Behavioral health in multiracial adolescents: the role of Hispanic/Latino ethnicity

Public Health Rep. Mar-Apr 2006;121(2):169-74. doi: 10.1177/003335490612100211.


Objectives: The purpose of the present study was twofold: (1) to determine whether adolescents who self-identify as multiracial have more adverse health behaviors than their monoracial counterparts, and (2) to examine whether the health behaviors of adolescents who are multiracial and Hispanic are more similar to those who identify as monoracial Hispanic or those who are multiracial and non-Hispanic.

Methods: Secondary analyses of data in a subsample from the Youth Risk Behavior Survey of 3,704 (27.2%) adolescents who identified as Hispanic/Latino only, multiracial Hispanic, or multiracial non-Hispanic were conducted. Regression analyses were conducted using SUDAAN for the complex sampling to test for differences in health behaviors (i.e., smoking, exercise, substance abuse, and suicide risk) among the three ethnicity/race groups.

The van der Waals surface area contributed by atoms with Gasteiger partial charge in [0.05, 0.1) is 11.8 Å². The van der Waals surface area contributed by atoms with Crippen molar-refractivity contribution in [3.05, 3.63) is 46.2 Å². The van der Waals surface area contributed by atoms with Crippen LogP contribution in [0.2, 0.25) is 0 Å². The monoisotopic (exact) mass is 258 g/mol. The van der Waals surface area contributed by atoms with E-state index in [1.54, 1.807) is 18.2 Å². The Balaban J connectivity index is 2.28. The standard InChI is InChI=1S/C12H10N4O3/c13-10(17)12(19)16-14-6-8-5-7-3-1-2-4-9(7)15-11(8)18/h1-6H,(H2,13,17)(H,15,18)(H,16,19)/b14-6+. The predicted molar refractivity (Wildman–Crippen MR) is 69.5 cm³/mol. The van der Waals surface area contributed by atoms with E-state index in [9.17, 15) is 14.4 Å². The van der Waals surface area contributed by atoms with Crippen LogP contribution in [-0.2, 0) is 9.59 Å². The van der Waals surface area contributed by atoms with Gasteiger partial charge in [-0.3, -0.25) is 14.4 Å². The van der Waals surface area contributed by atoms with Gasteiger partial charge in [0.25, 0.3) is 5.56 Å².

Results: Each health behavior scale yielded significant between-group differences according to ethnic/racial identity: Hispanic/Latino adolescents scored significantly lower than both multiracial groups on the measure of cigarette smoking, lower than multiracial Hispanic adolescents on the substance abuse scale, and lower than multiracial non-Hispanic adolescents on the measure of exercise. The multiracial Hispanic group was also at marginally increased risk for suicide compared to the Hispanic/Latino group.

Conclusions: The results support the hypothesis that multiracial Hispanic adolescents have more behavioral health problems than monoracial Hispanic adolescents. The second hypothesis--that multiracial Hispanic adolescents are more similar to multiracial non-Hispanic adolescents--was also supported. The implications of these findings for the classification of Hispanic adolescents in terms of ethnicity and race in relation to health behaviors are discussed.

MeSH terms

  • Adolescent
  • Adolescent Behavior / ethnology*
  • Female
  • Health Behavior / ethnology*
  • Hispanic or Latino*
  • Humans
  • Male